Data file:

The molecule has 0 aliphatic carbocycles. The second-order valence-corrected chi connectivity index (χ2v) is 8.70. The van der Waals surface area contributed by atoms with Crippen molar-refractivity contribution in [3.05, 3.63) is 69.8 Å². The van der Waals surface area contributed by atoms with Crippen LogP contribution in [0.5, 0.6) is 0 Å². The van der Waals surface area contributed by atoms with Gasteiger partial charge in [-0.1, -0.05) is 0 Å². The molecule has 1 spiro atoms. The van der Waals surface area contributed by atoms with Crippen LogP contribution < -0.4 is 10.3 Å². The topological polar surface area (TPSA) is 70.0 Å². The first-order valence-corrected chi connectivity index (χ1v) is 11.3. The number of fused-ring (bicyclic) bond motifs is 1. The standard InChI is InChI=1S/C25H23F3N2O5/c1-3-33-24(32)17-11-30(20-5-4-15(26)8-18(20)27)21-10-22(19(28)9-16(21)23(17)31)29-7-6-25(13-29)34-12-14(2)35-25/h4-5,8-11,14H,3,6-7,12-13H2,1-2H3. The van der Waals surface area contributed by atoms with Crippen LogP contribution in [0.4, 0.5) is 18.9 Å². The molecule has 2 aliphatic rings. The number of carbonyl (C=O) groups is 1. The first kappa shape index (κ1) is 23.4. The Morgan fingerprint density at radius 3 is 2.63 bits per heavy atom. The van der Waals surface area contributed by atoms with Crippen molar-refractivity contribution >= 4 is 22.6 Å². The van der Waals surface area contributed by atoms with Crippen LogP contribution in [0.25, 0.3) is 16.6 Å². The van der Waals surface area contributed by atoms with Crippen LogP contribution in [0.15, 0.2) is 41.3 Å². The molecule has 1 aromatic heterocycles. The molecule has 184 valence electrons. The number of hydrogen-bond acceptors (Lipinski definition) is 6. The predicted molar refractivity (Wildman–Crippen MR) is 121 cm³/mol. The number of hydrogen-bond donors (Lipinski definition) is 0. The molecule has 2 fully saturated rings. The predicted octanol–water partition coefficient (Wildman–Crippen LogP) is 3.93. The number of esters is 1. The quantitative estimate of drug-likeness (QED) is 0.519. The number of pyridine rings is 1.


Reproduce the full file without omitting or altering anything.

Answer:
The molecule has 0 aliphatic carbocycles. The second-order valence-corrected chi connectivity index (χ2v) is 8.70. The van der Waals surface area contributed by atoms with Crippen molar-refractivity contribution in [3.05, 3.63) is 69.8 Å². The van der Waals surface area contributed by atoms with Crippen LogP contribution in [0.5, 0.6) is 0 Å². The van der Waals surface area contributed by atoms with Gasteiger partial charge in [-0.1, -0.05) is 0 Å². The molecule has 1 spiro atoms. The van der Waals surface area contributed by atoms with Crippen LogP contribution < -0.4 is 10.3 Å². The topological polar surface area (TPSA) is 70.0 Å². The first-order valence-corrected chi connectivity index (χ1v) is 11.3. The number of fused-ring (bicyclic) bond motifs is 1. The standard InChI is InChI=1S/C25H23F3N2O5/c1-3-33-24(32)17-11-30(20-5-4-15(26)8-18(20)27)21-10-22(19(28)9-16(21)23(17)31)29-7-6-25(13-29)34-12-14(2)35-25/h4-5,8-11,14H,3,6-7,12-13H2,1-2H3. The van der Waals surface area contributed by atoms with Crippen LogP contribution in [0.4, 0.5) is 18.9 Å². The molecule has 2 aliphatic rings. The number of carbonyl (C=O) groups is 1. The first kappa shape index (κ1) is 23.4. The Morgan fingerprint density at radius 3 is 2.63 bits per heavy atom. The van der Waals surface area contributed by atoms with Crippen molar-refractivity contribution >= 4 is 22.6 Å². The van der Waals surface area contributed by atoms with Crippen LogP contribution in [0.25, 0.3) is 16.6 Å². The van der Waals surface area contributed by atoms with Crippen LogP contribution in [0.15, 0.2) is 41.3 Å². The molecule has 1 aromatic heterocycles. The molecule has 184 valence electrons. The number of hydrogen-bond acceptors (Lipinski definition) is 6. The predicted molar refractivity (Wildman–Crippen MR) is 121 cm³/mol. The number of hydrogen-bond donors (Lipinski definition) is 0. The molecule has 2 fully saturated rings. The predicted octanol–water partition coefficient (Wildman–Crippen LogP) is 3.93. The number of esters is 1. The quantitative estimate of drug-likeness (QED) is 0.519. The number of pyridine rings is 1.